5 Added "Kummer lattice" and a remark about the cone of effective curves.; added 7 characters in body; edited body

The lattice $L_{K3}=H^2(K3,\mathbb Z)$ is $2E_8+3U$, with $E_8$ negative definite and $U$ the hyperbolic lattice for the bilinear form $xy$. It is unimodular and has signature $(3,19)$.

The 16 (-2)-curves $E_i$ form a sublattice $16A_1$ of determinant $2^{16}$. It is not primitive in $L_{K3}$. The primitive lattice $M$ K$containing it is computed as follows. Consider a linear combination$F=\frac12\sum a_i E_i$with$a_i=0,1$. Recall that$E_i$are labeled by the 2-torsion points of the torus$A$, i.e. the elements of the group$A[2]$. Then$F$is in$M$K$ $\iff$ the function $a:A[2]\to \mathbb F_2$, $i\mapsto a_i$, is affine-linear. You will find the proof of this statement in Barth-(Hulek-)Peters-van de Ven "Compact complex surfaces", VIII.5. (The element $\frac12\sum E_i$ in your example corresponds to the constant function 1, which is affine linear). Thus, $M$ K$has index$2^5$in$16A_1$and its determinant is$2^{16}/(2^5)^2=2^6$.$K$is called the Kummer lattice. By the above, it is a concrete negative-definite lattice of rank 16 with determinant$2^6$. Nikulin proved that a K3 surface is a Kummer surface iff$Pic(X)$contains$K$. The orthogonal complement$M^{\perp}$K^{\perp}$ of $M$ K$in$L_{K3}$is$H^2(A,\mathbb Z)$but with the intersection form multiplied by 2. As a lattice, it is isomorphic to$3U(2)$. It has determinant$2^6$, the same as$M$. K$. The lattice $L_{K3}=H^2(K3,\mathbb Z)$ is recovered from the primitive orthogonal summands $M$ K$and$M^{\perp}$.K^{\perp}$.

However, your question has "Picard lattice" in the title. The Picard group of $X$ is strictly smaller than $H^2(X,\mathbb Z)$. To begin with, it has signature $(1,r)$, (1,r-1)$, not$(3,19)$. For the a Kummer surface, it contains the Kummer lattice$M$K$ described above, and its intersection with $M^{\perp}$ K^{\perp}$is the image of the Picard group of$A$. For a Kummer surface one has$r=17,18,19$or 20. For the Mori-Kleiman cone of effective curves, which you would need for Gromov-Witten theory, the description you put in a box is already the best possible. 4 added 44 characters in body The lattice$L_{K3}=H^2(K3,\mathbb Z)$is$2E_8+3U$, with$E_8$negative definite and$U$the hyperbolic lattice for the bilinear form$xy$. It is unimodular and has signature$(3,19)$. The 16 (-2)-curves$E_i$form a sublattice$16A_1$of determinant$2^{16}$. It is not primitive in$L_{K3}$. The primitive lattice$M$containing it is computed as follows. Consider a linear combination$F=\frac12\sum a_i E_i$with$a_i=0,1$. Recall that$E_i$are labeled by the 2-torsion points of the torus$A$, i.e. the elements of the group$A[2]$. Then$F$is in$M\iff$the function$a:A[2]\to \mathbb F_2$,$i\mapsto a_i$, is affine-linear. You will find the proof of this statement in Barth-(Hulek-)Peters-van de Ven "Compact complex surfaces", VIII.5. (The element$\frac12\sum E_i$in your example corresponds to the constant function 1, which is affine linear). Thus,$M$has index$2^5$in$16A_1$and its determinant is$2^{16}/(2^5)^2=2^6$. The orthogonal complement$M^{\perp}$of$M$in$L_{K3}$is$H^2(A,\mathbb Z)$but with the intersection form multiplied by 2. As a lattice, it is isomorphic to$3U(2)$. It has determinant$2^6$, the same as$M$. Together, The lattice$L_{K3}=H^2(K3,\mathbb Z)$is recovered from the primitive orthogonal summands$M$and$M^{\perp}$generate$L_{K3}$, so this gives the whole of$H^2(K3,\mathbb Z)$.M^{\perp}$.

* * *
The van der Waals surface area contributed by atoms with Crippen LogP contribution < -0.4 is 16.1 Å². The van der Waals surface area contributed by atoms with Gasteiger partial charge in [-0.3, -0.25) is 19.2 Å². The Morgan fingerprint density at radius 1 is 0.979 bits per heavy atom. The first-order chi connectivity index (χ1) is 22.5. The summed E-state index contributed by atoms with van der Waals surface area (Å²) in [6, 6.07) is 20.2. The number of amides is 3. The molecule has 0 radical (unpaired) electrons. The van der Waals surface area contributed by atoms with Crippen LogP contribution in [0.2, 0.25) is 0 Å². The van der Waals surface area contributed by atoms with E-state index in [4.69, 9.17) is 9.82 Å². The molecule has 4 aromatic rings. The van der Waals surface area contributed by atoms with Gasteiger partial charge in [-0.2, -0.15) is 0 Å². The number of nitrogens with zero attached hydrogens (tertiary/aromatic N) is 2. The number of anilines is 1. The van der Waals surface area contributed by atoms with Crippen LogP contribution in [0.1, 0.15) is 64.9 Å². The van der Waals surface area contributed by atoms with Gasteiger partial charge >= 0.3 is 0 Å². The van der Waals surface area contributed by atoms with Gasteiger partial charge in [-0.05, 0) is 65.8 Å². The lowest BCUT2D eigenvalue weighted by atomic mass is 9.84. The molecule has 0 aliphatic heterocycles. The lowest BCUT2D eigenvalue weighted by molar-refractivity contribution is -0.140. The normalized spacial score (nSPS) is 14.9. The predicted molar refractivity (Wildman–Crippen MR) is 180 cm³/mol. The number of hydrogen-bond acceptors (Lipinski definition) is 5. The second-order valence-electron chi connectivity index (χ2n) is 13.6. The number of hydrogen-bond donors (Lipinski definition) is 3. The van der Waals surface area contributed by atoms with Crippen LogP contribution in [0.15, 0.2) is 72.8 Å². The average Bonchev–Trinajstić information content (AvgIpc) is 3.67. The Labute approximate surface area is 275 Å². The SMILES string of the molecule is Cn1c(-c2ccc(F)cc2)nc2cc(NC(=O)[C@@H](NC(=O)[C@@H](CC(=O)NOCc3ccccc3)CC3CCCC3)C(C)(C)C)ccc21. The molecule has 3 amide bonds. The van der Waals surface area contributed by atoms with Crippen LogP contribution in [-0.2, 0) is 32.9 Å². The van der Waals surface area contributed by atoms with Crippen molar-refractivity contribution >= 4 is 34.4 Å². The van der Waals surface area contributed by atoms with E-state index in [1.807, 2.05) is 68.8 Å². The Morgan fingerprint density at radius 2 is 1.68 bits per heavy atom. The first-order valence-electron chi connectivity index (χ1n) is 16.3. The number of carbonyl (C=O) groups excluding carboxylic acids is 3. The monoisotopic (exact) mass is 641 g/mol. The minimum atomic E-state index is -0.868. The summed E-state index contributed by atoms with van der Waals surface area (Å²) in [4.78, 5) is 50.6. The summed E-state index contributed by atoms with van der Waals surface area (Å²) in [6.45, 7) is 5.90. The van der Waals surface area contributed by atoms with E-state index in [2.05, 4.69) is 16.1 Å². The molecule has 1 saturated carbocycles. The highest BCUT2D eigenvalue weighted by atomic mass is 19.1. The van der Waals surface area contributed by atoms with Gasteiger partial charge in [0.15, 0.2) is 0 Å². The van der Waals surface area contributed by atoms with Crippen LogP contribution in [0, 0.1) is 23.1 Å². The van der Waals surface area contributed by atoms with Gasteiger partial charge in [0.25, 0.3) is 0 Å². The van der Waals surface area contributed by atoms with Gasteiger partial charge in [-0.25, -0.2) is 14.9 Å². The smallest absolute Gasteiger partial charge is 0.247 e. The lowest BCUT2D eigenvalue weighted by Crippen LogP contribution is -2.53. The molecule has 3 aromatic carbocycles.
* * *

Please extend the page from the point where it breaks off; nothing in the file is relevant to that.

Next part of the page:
However, your question has "Picard lattice" in the title. The Picard group of $X$ is strictly smaller than $H^2(X,\mathbb Z)$. To begin with, it has signature $(1,r)$, not $(3,19)$. For the Kummer surface, it is generated by contains the lattice $M$ described above, and its intersection with $M^{\perp}$ is the image of the Picard group of $A$.

The lattice $L_{K3}=H^2(K3,\mathbb Z)$ is $2E_8+3U$, with $E_8$ negative definite and $U$ the hyperbolic lattice for the bilinear form $xy$. It is unimodular . and has signature $(3,19)$.
The 16 (-2)-curves $E_i$ form a sublattice $16A_1$ of determinant $2^{16}$. It is not primitive in $L_{K3}$. The primitive lattice $M$ containing it is computed as follows. Consider a linear combination $F=\frac12\sum a_i E_i$ with $a_i=0,1$. Recall that $E_i$ are labeled by the 2-torsion points of the torus $A$, i.e. the elements of the group $A[2]$.
Then $F$ is in $M$ iff $\iff$ the function $a:A[2]\to \mathbb F_2$, $i\mapsto a_i$, is affine-linear. You will find the proof of this statement in Barth-(Hulek-)Peters-van de Ven "Compact complex surfaces", VIII.5. (The element $\frac12\sum E_i$ in your example corresponds to the constant function 1, which is affine linear). Thus, $M$ has index $2^5$ in $16A_1$ and its determinant is $2^{16}/(2^5)^2=2^6$.
The orthogonal complement $M^{\perp}$ of $M$ in $L_{K3}$ is $H^2(A,\mathbb Z)$ but with the intersection form multiplied by 2. As a lattice, it is isomorphic to $3U(2)$. It has determinant $2^6$, the same as $M$. Together, $M$ and $M^{\perp}$ generate $L_{K3}$, so this gives the whole of $H^2(K3,\mathbb Z)$.(All of this is explained in Barth-(Hulek-)Peters-van de Ven "Compact complex surfaces", VIII.5.)
However, your question has "Picard lattice" in the title. The Picard group of $X$ is strictly smaller than $H^2(X,\mathbb Z)$. To begin with, it has signature $(1,r)$, not $(3,19)$. For the Kummer surface, it will contain is generated by the lattice $M$ described above and the image of the Picard group of $A$.